The aim of this study was to evaluate the outcomes of fusion surgery in patients with ossification of the posterior longitudinal ligament in the thoracic spine (T-OPLL) and to identify factors significantly related to surgical outcomes.

Methods

The study included 76 patients (34 men and 42 women with a mean age of 56.3 years) who underwent fusion surgery for T-OPLL at 7 spine centers during the 5-year period from 2003 to 2007. The authors evaluated the patient demographic data, underlying disease, preoperative comorbidities, history of spinal surgery, radiological findings, surgical methods, surgical outcomes, and complications. Surgical outcomes were assessed using the Japanese Orthopaedic Association (JOA) scale score for thoracic myelopathy (11 points) and the recovery rate.

Results

The mean JOA scale score was 4.6 ± 2.1 points preoperatively and 7.7 ± 2.5 points at the time of the final follow-up examination, yielding a mean recovery rate of 45.4% ± 39.1%. The recovery rates by surgical method were 38.5% ± 37.8% for posterior decompression and fusion, 65.0% ± 35.6% for anterior decompression and fusion via an anterior approach, 28.8% ± 41.2% for anterior decompression via a posterior approach, and 57.5% ± 41.1% for circumferential decompression and fusion. The recovery rate was significantly higher in patients without diabetes mellitus (DM) than in those with DM. One or more complications were experienced by 31 patients (40.8%), including 20 patients with postoperative neurological deterioration, 7 with dural tears, 5 with epidural hematomas, 4 with respiratory complications, and 10 with other complications.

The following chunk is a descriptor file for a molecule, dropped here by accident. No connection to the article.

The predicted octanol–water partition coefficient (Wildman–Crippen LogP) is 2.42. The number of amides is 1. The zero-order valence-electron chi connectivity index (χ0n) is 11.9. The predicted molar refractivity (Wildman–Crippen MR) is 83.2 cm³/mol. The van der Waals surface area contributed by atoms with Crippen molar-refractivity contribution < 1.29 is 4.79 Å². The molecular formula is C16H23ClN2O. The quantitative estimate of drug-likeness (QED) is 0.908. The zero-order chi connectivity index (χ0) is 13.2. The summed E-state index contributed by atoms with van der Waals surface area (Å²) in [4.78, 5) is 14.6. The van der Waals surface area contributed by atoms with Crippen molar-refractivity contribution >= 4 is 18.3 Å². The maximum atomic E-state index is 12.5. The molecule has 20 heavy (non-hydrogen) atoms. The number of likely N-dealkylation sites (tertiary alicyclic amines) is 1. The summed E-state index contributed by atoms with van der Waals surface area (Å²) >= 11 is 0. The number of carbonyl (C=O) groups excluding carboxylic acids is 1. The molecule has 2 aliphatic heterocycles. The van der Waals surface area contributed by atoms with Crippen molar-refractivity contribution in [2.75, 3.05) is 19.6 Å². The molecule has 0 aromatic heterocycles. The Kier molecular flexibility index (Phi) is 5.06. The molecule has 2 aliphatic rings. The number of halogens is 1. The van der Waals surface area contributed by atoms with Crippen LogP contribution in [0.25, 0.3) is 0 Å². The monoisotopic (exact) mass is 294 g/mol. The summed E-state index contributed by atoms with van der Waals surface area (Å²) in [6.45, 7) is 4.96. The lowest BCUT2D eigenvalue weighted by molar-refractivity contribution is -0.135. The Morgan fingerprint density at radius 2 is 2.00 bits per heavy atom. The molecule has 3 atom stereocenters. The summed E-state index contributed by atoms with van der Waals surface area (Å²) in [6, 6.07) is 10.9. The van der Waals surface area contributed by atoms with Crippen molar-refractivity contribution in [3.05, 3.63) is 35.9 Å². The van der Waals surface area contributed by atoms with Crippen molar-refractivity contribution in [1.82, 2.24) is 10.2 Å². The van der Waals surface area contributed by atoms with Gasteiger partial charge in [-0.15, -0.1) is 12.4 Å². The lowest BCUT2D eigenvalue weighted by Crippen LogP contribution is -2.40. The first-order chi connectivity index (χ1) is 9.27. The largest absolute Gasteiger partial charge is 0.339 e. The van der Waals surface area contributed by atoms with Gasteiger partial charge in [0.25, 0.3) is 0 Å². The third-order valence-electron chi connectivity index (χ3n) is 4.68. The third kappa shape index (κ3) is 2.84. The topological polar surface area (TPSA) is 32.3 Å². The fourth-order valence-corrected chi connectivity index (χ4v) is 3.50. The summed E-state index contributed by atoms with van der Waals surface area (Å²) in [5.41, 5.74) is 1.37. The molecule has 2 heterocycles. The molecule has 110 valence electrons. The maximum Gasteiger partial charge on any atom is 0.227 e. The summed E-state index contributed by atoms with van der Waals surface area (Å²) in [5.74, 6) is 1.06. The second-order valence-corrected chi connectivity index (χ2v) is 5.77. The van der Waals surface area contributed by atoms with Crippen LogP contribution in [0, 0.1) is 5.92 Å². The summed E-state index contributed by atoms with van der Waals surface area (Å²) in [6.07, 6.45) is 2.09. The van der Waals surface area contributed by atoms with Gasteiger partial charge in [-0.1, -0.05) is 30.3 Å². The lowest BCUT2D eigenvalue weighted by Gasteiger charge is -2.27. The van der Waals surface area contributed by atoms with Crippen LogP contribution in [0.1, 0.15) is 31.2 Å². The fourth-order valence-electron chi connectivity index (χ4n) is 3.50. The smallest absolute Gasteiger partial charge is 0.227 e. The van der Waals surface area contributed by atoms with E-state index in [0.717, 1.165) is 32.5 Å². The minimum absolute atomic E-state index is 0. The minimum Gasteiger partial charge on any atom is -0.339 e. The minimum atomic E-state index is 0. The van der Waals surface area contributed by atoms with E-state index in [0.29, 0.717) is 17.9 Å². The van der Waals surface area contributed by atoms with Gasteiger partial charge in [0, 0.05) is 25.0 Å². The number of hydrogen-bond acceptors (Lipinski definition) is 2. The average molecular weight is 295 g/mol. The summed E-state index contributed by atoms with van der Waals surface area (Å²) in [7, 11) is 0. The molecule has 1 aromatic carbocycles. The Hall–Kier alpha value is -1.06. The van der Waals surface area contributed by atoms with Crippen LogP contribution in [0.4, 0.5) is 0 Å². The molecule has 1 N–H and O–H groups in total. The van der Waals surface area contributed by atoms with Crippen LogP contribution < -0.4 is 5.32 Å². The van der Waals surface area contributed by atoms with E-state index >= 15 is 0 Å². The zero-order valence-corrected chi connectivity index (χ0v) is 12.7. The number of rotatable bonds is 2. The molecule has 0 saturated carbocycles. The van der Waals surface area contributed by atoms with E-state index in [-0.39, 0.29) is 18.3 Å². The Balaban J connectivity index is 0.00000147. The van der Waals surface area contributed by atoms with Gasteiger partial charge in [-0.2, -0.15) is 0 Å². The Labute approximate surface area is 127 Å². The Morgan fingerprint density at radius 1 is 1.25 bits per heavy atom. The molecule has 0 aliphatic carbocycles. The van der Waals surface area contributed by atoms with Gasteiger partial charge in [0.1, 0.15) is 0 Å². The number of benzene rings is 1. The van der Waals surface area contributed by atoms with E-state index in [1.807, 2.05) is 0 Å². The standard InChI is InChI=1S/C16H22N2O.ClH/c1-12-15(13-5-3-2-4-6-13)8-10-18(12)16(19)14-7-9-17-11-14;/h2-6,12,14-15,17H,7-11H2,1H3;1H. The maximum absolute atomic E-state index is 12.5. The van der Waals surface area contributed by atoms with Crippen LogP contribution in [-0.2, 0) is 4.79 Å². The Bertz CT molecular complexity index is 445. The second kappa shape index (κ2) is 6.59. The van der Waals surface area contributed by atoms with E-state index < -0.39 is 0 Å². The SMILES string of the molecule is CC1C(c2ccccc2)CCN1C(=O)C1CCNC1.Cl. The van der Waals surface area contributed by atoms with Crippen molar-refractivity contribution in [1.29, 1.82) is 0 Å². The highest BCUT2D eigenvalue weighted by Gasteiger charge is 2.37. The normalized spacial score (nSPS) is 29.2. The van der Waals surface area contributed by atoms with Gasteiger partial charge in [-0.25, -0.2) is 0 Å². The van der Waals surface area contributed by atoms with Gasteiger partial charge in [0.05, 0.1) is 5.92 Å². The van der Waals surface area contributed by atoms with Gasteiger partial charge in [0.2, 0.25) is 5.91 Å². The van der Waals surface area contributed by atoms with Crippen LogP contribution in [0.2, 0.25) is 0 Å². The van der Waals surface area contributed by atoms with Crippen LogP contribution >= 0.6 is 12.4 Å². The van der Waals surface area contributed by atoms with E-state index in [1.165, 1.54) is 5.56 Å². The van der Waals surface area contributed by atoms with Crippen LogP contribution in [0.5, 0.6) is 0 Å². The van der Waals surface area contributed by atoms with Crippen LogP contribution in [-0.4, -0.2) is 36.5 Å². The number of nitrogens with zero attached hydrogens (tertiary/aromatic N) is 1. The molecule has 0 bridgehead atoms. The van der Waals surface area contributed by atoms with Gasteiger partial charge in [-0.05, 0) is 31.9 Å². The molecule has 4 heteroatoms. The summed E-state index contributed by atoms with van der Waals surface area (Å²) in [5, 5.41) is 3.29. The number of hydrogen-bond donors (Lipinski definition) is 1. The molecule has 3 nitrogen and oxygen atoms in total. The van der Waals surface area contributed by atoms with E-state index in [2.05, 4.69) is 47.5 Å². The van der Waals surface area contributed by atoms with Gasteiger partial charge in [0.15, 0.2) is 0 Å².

Conclusions

The outcomes of fusion surgery for T-OPLL were favorable. The absence of DM correlated with better outcomes. However, a high rate of complications was associated with the fusion surgery.

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Kei Ando, Shiro Imagama, Norimitsu Wakao, Kenichi Hirano, Ryoji Tauchi, Akio Muramoto, Fumihiko Kato, Yasutsugu Yukawa, Noriaki Kawakami, Koji Sato, Yuji Matsubara, Tokumi Kanemura, Yukihiro Matsuyama and Naoki Ishiguro

Object

The purpose of this study was to provide the first evidence for the influence of an ossified anterior longitudinal ligament (OALL) on the clinical features and surgical outcomes in an ossified ligamentum flavum (OLF) in the thoracic region.

Methods

Sixty-three patients who underwent surgery for a 1-level thoracic OLF were identified, and preoperative symptoms, severity of symptoms and myelopathy, disease duration, MR imaging and CT findings, surgical procedure, intraoperative findings, complications, and postoperative recovery were investigated in these patients. Entities of OALLs were found on sagittal CT images to be adjacent to or at the same vertebral level as the OLF were classified into 4 types: no discernible type (Type N), one-sided (Type O), discontinuous (Type D), and continuous (Type C).